At this week’s convention, Republicans had two main goals. First was to convince voters that Barack Obama’s policies have been totally ineffectual in curing the economic recession. Second, to convince voters that they have a coherent plan for improving the economy, especially reducing unemployment. They succeeded on the first, not so much on the second.
This course is laid out clearly in polling data, which show that Obama’s handling of the economy is his greatest political weakness. A Gallup poll on August 16 is typical. It finds that a majority of Americans approve of his handling of terrorism, education, and foreign affairs, but a majority disapprove of his handling of jobs, the economy, and the budget deficit.
Throughout the Republican primaries, former Massachusetts Governor Mitt Romney, who officially accepted the Republican Party’s presidential nomination last night, has emphasized his private business experience as giving him the ability to create jobs. Most of his career was spent with Bain Capital, a private equity firm that invested in hundreds of companies.
However, it is difficult to say exactly what Mr. Romney would do to create jobs. The plan published on his campaign’s website is long on facts about joblessness and assertions that Obama’s policies did not work. But in the end, Romney merely says that voters should trust him and his 25 years of business experience to figure out some way to reduce unemployment. No detailed plan to do so is offered.
Of course, Mr. Romney has a number of specific economic proposals. He would cut tax rates sharply from levels that are already low by historical standards, he would scale-back government regulation, promote U.S. exports, increase domestic energy exploration, and scale back government spending, among other things.
But one will search Romney’s website in vain for a clear explanation for how these policies will create jobs or even raise the rate of economic growth. The report by his top economic advisers on August 2 is devoted almost exclusively to the problem of structural unemployment. There is no mention of policies to reduce cyclical unemployment—those unemployed only because of the general downturn in the economy through no fault of their own.
All Republicans in Congress have voted against every effort to enact stimulus programs to reduce unemployment, and Republican economists routinely assert that stimulus is per se ineffective and perhaps even counterproductive. This makes it very awkward for Republicans to propose plans for the cyclically unemployed.
Republicans know that standard macroeconomic theory since the 1930s has said that government spending, especially on public works, is the best means of attacking economic downturns and reducing unemployment. Since they are ideologically opposed to this idea in principle, they simply ignore the problem of business cycles and cyclical unemployment.
Mr. Romney is certainly not the first Republican presidential candidate to be skeptical of government jobs programs. But his predecessors believed that the Federal Reserve’s monetary policy is the first line of defense against economic downturns. Indeed, at the beginning of the economic crisis, Republican macroeconomists, such as the late economist Anna Schwartz, argued strenuously against government spending to counter the recession precisely because an expansive monetary policy was quite sufficient to turn the economy around.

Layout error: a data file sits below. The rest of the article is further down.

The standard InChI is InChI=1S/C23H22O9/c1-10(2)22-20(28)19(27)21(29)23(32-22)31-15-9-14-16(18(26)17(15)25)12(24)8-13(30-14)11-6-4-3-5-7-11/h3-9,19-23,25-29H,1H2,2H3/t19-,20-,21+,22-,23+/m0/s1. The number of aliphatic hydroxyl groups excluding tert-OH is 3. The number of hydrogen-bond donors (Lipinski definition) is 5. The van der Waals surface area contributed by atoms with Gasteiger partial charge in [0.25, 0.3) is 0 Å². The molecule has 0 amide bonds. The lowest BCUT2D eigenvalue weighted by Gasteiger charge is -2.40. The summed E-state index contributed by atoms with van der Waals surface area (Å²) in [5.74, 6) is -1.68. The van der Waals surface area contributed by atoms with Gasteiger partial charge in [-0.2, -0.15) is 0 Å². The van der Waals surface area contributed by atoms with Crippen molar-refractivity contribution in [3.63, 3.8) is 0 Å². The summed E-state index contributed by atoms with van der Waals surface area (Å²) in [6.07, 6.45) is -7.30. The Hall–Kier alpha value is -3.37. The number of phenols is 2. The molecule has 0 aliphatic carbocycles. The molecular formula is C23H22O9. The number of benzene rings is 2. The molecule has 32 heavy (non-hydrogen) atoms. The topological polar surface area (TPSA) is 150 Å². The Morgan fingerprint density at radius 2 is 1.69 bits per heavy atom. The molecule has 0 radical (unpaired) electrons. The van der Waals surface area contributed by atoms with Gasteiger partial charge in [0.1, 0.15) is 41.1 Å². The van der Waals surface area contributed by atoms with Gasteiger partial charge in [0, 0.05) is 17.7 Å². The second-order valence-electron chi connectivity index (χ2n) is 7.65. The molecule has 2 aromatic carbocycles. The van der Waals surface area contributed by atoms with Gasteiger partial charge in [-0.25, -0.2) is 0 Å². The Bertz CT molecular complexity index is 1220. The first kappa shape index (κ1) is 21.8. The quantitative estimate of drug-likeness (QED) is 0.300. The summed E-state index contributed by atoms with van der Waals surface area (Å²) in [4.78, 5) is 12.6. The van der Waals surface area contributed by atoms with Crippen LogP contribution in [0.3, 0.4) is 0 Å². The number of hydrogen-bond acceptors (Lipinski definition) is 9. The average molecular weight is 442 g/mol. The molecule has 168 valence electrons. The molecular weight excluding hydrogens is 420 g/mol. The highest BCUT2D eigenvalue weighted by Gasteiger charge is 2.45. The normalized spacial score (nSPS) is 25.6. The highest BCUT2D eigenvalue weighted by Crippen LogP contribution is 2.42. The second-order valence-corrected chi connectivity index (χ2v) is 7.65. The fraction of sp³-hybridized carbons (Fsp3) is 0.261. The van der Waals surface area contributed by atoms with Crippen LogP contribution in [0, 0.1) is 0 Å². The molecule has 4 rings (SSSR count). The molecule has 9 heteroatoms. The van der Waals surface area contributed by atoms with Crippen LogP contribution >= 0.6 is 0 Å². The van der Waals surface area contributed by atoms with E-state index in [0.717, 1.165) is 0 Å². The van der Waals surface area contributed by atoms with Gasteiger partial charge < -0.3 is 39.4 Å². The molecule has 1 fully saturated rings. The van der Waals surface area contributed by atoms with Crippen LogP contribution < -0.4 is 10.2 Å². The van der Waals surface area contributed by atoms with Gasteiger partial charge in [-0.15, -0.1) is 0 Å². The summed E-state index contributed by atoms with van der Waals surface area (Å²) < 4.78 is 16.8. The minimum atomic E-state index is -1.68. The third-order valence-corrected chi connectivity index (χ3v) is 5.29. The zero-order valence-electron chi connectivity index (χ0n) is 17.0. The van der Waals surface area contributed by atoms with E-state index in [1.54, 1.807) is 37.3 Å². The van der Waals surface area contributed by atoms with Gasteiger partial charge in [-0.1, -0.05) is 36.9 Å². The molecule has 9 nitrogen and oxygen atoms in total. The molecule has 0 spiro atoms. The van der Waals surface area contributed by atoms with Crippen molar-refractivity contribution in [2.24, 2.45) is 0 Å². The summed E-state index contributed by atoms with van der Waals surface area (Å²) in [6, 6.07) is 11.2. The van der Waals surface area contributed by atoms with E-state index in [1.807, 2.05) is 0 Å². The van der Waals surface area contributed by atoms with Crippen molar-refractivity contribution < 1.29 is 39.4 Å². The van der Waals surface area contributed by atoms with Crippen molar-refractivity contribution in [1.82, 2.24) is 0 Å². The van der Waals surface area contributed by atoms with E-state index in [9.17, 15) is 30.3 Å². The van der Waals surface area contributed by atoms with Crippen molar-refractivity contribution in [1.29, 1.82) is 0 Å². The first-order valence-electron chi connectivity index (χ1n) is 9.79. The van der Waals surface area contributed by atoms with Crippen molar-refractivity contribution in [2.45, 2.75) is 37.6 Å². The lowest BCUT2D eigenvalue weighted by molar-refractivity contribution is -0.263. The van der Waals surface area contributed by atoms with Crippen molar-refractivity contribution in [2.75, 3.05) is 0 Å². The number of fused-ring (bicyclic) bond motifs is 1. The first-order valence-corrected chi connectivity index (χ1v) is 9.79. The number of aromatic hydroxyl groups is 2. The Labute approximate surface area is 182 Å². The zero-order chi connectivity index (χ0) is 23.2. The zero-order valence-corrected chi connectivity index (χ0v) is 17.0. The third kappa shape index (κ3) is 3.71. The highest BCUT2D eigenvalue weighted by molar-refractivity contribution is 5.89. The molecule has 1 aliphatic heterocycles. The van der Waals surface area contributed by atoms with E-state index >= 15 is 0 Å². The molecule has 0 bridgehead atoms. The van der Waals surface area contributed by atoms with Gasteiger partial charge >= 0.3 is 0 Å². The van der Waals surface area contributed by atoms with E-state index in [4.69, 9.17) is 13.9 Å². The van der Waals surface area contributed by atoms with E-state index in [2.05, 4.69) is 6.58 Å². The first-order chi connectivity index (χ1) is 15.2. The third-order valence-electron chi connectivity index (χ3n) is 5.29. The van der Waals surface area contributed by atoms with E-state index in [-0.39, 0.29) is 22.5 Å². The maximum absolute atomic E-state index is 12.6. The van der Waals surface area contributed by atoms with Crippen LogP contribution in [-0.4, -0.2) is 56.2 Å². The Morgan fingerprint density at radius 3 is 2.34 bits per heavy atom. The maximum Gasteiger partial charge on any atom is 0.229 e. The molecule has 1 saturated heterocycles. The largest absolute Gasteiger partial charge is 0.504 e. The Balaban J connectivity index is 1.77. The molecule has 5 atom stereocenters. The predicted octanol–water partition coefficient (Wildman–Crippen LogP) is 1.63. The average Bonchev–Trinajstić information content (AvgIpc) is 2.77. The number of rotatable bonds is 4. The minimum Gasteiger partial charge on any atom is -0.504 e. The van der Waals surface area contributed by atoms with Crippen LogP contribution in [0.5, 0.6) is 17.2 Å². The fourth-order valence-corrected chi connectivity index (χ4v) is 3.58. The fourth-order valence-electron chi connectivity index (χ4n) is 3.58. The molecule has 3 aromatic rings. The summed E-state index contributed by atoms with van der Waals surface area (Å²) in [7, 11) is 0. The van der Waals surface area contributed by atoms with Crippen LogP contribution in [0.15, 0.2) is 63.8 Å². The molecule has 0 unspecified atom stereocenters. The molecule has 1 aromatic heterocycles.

Thus one explanation for Mr. Romney’s reluctance to put forward a jobs program may be that he thinks that monetary policy can do the job. However, it is impossible to say that this is the case because Romney’s views on monetary policy are a mystery. All we know for certain is that he plans to fire Ben Bernanke as chairman of the Federal Reserve despite the fact that he is a Republican who served as chairman of the Council of Economic Advisers under George W. Bush.
Moreover, the dominant view within the Republican Party today is that the Federal Reserve has been much, much too expansive since 2008. Republicans overwhelmingly believe that hyperinflation is right around the corner and many advocate returning to a gold standard, which the Republican platform says should be studied. Rep. Ron Paul of Texas, who challenged Mr. Romney for the presidential nomination, has long advocated abolishing the Federal Reserve altogether.
Therefore, unless he's hiding it, there really is no Romney plan to reduce cyclical unemployment. And his plan to reduce structural unemployment relies heavily on tax cuts for the rich on the theory that wealthy people are entrepreneurs who will start more companies and create jobs if their taxes are cut. Although there is virtually no empirical evidence that this will happen, Republicans seem to believe it dogmatically.
An objective review of recent U.S. economic history would note that the greatest reduction in unemployment occurred under Bill Clinton, whose first major act in office in 1993 was to raise the top individual income tax rate from 31 percent to 39.6 percent. By contrast, George W. Bush, who took office in 2001, lavished huge tax cuts on the wealthy in 2003 and saw minuscule growth in jobs afterwards.
Romney adamantly opposes raising taxes by so much as a penny no matter how large the budget deficit is and basically says we should just do more of what Bush did that didn’t work.
Basically, the Republican economic program boils down to one thing and one thing only: Obama’s policies haven’t worked, trust us to do better.